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Humans Are Engines of Desire

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posted on Dec, 3 2012 @ 10:03 AM
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One more thing. IMO, 'desire' can be defined as urge+energy. Without energy you wouldn't call it desire, you would call it misery. We need both energy, direction, and some channels for that energy to achieve our goals. But I do not think that desire is the core thing in human psyche. To me it's like saying that you can't live without heart, but can live without liver. You need desire, restraint, intellect, knowledge, and many other things to live your life. Without any of these components human beings would not be what they are.
edit on 3-12-2012 by mrkeen because: rewording for clarity




posted on Dec, 3 2012 @ 10:05 AM
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reply to post by Raelsatu
 



Humans Are Engines of Desire

So are animal.


I find it ironic that some humans will write a thread and talk about other "humans", as if they aren't humans themselves, as if they are some god.
edit on 3-12-2012 by swan001 because: (no reason given)



posted on Dec, 3 2012 @ 10:55 AM
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Originally posted by swan001
reply to post by Raelsatu
 



Humans Are Engines of Desire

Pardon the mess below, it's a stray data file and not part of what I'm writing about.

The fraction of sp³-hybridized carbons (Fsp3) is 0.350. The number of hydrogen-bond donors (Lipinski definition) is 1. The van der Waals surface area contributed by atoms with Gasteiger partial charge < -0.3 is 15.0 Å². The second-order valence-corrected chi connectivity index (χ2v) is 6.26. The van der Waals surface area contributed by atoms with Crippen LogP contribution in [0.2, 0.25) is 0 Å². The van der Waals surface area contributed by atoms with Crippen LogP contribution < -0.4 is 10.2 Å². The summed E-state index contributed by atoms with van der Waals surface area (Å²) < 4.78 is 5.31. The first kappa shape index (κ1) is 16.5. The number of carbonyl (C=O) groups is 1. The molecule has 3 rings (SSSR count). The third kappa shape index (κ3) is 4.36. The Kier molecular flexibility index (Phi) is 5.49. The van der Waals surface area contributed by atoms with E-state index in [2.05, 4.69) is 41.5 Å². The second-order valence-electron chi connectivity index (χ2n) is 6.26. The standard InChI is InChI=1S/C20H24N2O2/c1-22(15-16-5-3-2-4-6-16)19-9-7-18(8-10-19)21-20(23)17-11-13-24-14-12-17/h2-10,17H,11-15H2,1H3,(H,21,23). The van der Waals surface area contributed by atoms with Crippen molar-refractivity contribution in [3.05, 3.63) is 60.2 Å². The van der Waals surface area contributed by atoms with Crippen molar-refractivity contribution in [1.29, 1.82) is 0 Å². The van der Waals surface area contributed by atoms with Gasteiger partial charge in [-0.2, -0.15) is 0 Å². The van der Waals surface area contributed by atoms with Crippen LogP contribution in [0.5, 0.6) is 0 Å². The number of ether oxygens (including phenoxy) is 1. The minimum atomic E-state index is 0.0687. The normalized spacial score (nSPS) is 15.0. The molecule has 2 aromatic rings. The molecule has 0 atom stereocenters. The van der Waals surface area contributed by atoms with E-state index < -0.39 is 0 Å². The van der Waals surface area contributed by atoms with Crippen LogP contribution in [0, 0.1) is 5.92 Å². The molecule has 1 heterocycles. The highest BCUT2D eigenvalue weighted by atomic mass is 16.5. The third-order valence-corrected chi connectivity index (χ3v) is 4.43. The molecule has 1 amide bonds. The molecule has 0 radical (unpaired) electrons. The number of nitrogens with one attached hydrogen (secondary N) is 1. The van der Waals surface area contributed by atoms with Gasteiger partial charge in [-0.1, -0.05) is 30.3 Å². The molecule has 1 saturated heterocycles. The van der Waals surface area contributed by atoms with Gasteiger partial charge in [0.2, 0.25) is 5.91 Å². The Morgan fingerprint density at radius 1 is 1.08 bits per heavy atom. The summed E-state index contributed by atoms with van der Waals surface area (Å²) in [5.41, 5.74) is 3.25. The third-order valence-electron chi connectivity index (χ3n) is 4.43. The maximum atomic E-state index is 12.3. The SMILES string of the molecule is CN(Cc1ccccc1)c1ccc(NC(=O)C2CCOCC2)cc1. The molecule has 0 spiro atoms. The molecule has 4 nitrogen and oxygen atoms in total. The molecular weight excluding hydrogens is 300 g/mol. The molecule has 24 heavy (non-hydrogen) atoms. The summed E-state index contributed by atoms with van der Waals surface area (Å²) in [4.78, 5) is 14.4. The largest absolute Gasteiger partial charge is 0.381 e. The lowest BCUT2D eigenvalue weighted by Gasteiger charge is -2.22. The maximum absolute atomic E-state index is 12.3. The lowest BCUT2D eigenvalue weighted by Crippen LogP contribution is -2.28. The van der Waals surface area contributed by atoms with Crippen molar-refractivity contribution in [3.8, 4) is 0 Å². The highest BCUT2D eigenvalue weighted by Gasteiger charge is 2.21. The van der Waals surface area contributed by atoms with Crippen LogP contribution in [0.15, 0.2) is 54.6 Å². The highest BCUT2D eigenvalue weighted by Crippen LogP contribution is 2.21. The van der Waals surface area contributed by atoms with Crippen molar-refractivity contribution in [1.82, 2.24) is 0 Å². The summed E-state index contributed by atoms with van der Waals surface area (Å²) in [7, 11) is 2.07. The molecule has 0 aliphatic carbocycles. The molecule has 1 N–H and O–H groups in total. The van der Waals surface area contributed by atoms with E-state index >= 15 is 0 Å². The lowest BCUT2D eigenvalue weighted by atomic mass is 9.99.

So are animal.


That's debatable. Other animals may be driven by instinct, not desire. To have desire implies a sentient consciousness. It's not yet known whether other animals have sentient consciousness like us, but I believe several animals do.


I find it ironic that some humans will write a thread and talk about other "humans", as if they aren't humans themselves, as if they are some god.

I didn't get that impression at all from what the OP said. He/she was in no way denying to be driven be desire, nor was the OP even saying that desire is a bad thing.
edit on 3/12/2012 by ChaoticOrder because: (no reason given)



posted on Dec, 3 2012 @ 12:18 PM
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On the topic of desire, Nietzsche is a great read. Though, when reading Nietzsche make sure to pick the bones and not swallow the carcass whole. Beyond Good and Evil is brilliant, though overly pessimistic in my opinion. Some notable observations on human desire from BGaE,


Psychologists should bethink themselves before putting down the instinct of self-preservation as the cardinal instinct of an organic being. A living thing seeks above all to DISCHARGE its strength—life itself is WILL TO POWER; self-preservation is only one of the indirect and most frequent RESULTS thereof.



One loves ultimately one's desires, not the thing desired.



What? A great man? I always see merely the play-actor of his own ideal.



Our vanity would like what we do best to pass precisely for what is most difficult to us.—Concerning the origin of many systems of morals.


As for the notion that we are just material creatures with intellects consisting of chemical reactions, Schopenhauer took a different approach by making the will the true substance and the material world a "representation". As a society it seems we have settled on the notion that the world exists materially and objectively. It's a good exercise to review the alternative philosophies put forward to help us realize that what we have collectively settled on is not without detractors, many of them brilliant. Schopenhauer's main work can be found here and a good summary of his beliefs can be found here. I would take more time to defend his ideas (not that they're right, only that they deserve defense), but I've only just started reading his book.
edit on 3-12-2012 by hezro because: (no reason given)





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